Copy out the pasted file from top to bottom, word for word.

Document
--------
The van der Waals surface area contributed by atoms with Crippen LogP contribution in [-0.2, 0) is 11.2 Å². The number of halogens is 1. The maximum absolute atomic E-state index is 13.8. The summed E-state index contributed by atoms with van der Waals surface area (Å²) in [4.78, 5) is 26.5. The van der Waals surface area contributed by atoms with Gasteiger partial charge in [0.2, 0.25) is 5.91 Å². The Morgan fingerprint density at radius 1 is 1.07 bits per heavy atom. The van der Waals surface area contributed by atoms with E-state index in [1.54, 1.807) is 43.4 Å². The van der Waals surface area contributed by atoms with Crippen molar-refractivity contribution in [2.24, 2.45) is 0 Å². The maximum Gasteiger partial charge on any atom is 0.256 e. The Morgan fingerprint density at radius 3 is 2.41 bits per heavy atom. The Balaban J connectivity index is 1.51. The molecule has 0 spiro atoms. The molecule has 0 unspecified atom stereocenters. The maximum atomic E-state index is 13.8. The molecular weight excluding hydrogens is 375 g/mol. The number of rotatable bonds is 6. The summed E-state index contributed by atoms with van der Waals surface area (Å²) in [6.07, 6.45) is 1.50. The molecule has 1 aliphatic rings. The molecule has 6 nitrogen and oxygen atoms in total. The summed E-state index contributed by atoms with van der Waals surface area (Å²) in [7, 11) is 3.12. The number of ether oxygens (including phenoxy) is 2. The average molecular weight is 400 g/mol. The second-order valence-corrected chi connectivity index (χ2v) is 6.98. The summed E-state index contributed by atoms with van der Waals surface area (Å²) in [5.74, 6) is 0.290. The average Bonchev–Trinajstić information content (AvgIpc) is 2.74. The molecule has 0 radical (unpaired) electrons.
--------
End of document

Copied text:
The van der Waals surface area contributed by atoms with Crippen LogP contribution in [-0.2, 0) is 11.2 Å². The number of halogens is 1. The maximum absolute atomic E-state index is 13.8. The summed E-state index contributed by atoms with van der Waals surface area (Å²) in [4.78, 5) is 26.5. The van der Waals surface area contributed by atoms with Gasteiger partial charge in [0.2, 0.25) is 5.91 Å². The Morgan fingerprint density at radius 1 is 1.07 bits per heavy atom. The van der Waals surface area contributed by atoms with E-state index in [1.54, 1.807) is 43.4 Å². The van der Waals surface area contributed by atoms with Crippen molar-refractivity contribution in [2.24, 2.45) is 0 Å². The maximum Gasteiger partial charge on any atom is 0.256 e. The Morgan fingerprint density at radius 3 is 2.41 bits per heavy atom. The Balaban J connectivity index is 1.51. The molecule has 0 spiro atoms. The molecule has 0 unspecified atom stereocenters. The maximum atomic E-state index is 13.8. The molecular weight excluding hydrogens is 375 g/mol. The number of rotatable bonds is 6. The summed E-state index contributed by atoms with van der Waals surface area (Å²) in [6.07, 6.45) is 1.50. The molecule has 1 aliphatic rings. The molecule has 6 nitrogen and oxygen atoms in total. The summed E-state index contributed by atoms with van der Waals surface area (Å²) in [7, 11) is 3.12. The number of ether oxygens (including phenoxy) is 2. The average molecular weight is 400 g/mol. The second-order valence-corrected chi connectivity index (χ2v) is 6.98. The summed E-state index contributed by atoms with van der Waals surface area (Å²) in [5.74, 6) is 0.290. The average Bonchev–Trinajstić information content (AvgIpc) is 2.74. The molecule has 0 radical (unpaired) electrons.